Two years on: Catalan independence leaders call for civil disobedience

Scottish independence campaigners pledge solidarity with imprisoned Catalan leaders

  • Two years on from disputed Catalan independence referendum, imprisoned pro-independence leaders call for civil disobedience
  • Guilty verdicts on imprisoned Catalan activists and politicians expected within days
  • Catalan President Quim Torra says another referendum will be held
  • Scottish independence supporters show solidarity with Catalonia
  • Upcoming events in Scotland and the UK will hear from Catalan independence supporters on Spanish supression

MARKING THE two year anniversary of Catalonia’s independence referendum, which took place on 1 October 2017, Catalan pro-independence activists have called for a fresh wave of civil disobedience to protest suppression by the Spanish state.

Nine leaders of the movement remain in prison and a further three have been released on bail while awaiting a verdict on a range of charges linked to their involvement in the referendum, which Spanish officials maintain was illegal. A Supreme Court ruling on these charges - in some cases as serious as ‘rebellion’, which could see activists imprisoned for up to 25 years - is expected within a matter of days.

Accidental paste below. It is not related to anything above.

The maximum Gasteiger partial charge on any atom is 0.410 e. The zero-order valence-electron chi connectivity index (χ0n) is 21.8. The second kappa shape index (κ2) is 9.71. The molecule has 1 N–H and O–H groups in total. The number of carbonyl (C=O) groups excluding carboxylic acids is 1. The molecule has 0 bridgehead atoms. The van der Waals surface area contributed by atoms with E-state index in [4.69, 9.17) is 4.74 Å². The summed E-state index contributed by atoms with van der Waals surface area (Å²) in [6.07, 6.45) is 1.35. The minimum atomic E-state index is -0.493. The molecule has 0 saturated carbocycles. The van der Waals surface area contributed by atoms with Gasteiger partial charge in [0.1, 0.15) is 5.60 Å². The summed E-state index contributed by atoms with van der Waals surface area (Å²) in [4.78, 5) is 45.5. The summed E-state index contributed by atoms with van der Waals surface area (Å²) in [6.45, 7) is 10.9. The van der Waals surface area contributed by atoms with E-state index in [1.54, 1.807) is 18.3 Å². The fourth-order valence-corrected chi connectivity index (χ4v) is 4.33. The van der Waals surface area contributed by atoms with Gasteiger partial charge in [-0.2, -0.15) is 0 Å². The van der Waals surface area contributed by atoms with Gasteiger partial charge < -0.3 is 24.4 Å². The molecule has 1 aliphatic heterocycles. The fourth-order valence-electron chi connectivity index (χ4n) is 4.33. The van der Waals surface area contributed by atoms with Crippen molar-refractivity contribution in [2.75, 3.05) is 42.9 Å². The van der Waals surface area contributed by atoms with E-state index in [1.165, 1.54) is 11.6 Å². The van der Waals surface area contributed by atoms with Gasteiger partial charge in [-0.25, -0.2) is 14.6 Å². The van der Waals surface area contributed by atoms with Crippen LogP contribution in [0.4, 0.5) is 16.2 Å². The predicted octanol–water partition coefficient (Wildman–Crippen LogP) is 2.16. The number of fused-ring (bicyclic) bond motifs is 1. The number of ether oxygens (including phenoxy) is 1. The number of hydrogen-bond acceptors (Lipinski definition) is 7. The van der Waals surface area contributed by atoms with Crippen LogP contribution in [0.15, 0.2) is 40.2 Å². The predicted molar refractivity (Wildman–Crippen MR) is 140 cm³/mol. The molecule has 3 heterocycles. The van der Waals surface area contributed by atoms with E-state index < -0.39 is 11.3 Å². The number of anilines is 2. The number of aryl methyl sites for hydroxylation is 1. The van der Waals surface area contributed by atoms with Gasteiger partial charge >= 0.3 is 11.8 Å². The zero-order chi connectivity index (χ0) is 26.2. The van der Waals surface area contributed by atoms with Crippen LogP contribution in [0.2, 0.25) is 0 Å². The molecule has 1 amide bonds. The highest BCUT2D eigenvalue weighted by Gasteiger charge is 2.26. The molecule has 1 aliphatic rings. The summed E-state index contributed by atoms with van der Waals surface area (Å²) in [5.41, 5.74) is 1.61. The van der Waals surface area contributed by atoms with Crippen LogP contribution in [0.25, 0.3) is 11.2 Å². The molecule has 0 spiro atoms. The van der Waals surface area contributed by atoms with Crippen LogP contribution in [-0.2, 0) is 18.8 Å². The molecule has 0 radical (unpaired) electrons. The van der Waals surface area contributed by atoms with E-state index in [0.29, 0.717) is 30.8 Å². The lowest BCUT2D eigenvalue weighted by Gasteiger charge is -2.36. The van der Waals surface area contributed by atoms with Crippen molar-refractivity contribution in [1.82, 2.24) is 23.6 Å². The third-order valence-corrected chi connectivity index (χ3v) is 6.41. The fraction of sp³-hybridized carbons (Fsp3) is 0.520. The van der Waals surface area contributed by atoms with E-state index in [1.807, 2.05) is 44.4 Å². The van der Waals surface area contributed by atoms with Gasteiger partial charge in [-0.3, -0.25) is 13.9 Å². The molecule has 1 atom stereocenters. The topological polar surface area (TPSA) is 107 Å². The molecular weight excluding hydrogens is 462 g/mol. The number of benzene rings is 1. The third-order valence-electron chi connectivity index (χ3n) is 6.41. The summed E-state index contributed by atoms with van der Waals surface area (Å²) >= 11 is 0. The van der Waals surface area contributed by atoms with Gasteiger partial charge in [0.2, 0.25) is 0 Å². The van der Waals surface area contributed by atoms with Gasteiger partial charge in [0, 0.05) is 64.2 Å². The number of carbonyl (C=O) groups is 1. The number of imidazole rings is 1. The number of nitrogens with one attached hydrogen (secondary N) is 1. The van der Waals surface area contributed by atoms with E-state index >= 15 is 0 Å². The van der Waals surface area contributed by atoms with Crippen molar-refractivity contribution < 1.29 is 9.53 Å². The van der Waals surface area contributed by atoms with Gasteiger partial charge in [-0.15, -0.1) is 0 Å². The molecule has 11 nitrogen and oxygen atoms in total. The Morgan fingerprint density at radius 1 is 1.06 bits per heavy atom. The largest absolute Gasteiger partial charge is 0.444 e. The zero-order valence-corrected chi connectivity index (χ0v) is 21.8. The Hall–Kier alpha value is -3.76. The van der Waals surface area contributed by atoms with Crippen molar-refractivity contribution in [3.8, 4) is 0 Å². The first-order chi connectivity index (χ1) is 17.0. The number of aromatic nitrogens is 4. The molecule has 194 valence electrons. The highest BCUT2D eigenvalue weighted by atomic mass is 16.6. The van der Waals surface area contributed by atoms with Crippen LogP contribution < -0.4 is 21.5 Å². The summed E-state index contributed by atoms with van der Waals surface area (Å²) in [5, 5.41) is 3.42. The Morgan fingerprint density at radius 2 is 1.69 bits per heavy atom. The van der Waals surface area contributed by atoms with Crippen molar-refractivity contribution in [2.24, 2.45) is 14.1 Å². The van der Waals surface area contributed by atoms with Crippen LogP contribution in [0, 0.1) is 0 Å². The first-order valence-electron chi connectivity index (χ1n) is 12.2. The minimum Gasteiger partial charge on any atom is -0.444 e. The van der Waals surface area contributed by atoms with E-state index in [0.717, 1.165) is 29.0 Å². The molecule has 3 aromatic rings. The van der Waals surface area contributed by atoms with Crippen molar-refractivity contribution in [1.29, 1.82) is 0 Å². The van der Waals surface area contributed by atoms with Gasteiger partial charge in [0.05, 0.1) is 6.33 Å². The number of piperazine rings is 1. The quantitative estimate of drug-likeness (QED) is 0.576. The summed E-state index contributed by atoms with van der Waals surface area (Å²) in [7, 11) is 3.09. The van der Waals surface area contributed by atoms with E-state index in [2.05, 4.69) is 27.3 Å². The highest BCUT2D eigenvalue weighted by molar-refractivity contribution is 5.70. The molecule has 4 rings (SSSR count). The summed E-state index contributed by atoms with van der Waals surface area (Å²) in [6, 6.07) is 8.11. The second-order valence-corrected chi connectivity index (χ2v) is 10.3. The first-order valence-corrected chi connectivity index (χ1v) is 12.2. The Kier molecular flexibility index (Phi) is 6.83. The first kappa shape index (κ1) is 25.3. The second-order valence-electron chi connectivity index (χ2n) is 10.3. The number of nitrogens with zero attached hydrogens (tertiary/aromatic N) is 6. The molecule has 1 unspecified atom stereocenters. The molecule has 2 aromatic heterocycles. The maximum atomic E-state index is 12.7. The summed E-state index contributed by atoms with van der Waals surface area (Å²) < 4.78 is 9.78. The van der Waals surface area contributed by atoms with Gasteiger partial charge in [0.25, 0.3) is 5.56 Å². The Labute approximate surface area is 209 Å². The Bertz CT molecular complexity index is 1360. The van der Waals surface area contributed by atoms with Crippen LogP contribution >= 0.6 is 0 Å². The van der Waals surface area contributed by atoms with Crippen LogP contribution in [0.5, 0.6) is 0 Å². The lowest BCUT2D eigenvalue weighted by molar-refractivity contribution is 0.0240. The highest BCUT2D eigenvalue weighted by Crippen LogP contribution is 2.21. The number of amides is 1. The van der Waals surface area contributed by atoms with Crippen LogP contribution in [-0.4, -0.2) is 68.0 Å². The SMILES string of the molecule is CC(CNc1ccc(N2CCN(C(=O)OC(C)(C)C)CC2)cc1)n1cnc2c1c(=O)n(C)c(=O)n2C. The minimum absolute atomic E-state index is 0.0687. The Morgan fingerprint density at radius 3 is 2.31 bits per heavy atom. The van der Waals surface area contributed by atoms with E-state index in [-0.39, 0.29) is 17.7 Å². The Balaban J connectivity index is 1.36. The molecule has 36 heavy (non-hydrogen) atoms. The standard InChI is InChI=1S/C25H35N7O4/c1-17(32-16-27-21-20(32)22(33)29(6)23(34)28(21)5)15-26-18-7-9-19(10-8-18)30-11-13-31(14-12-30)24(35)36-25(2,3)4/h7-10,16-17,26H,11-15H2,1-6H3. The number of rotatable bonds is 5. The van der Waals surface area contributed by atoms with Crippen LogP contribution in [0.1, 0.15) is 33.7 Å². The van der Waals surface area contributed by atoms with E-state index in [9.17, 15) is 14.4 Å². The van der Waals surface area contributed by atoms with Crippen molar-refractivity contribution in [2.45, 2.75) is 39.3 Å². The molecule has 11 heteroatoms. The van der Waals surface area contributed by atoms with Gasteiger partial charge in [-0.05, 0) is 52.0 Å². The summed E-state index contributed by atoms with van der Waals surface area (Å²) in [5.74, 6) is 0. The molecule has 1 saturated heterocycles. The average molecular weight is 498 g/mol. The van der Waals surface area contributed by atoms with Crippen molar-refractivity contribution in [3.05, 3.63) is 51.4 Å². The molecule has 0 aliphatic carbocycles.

In the midst of widepsread anticipation of a negative ruling, imprisoned leaders have asked supporters to  “return to the streets”, while Catalan President Quim Torra has said that his government intends to hold another independence referendum.

Speaking to BBC Scotland’s The Nine, Torra said that if the Supreme Court delivers guilty verdicts, his government is “not going to accept this sentence”.  Regarding his future plans for independence, Torra added: “We will do again what we did. We are going to vote again on the independence of Catalonia.”

READ MORE: ‘Political debate cannot be decided by repression’: French parliamentarians unite in support of Catalan political prisoners

In the face of violent force and political imprisonment employed by the Spanish state to suppress the Catalan republic, allies among the Scottish independence movement have reiterated their support for Catalonia.

Former SNP MP George Kerevan has called on activists attending the All Under One Banner pro-independence demonstration in Edinburgh this Saturday (5 October) to march in solidarity with the Catalan people.

Kerevan, who co-authored a 2018 book with Chris Bambery on Catalonia Reborn: How Catalonia took on the corrupt Spanish state and the legacy of Franco, told CommonSpace: “I was in Barcelona as an official observer during the 2017 independence referendum. I saw the repression of the Civil Guard and the unquenchable passion of the Catalan people - young, old, native-born and recent immigrants - to win their freedom and build a new, fairer society.

“Two years on, that passion remains undiminished despite their democratically-elected leaders being thrown in jail and continuing arrests of independence activists. Catalonia is a lesson to Scotland. This Saturday in Edinburgh let us march both for Scottish and Catalan freedom.”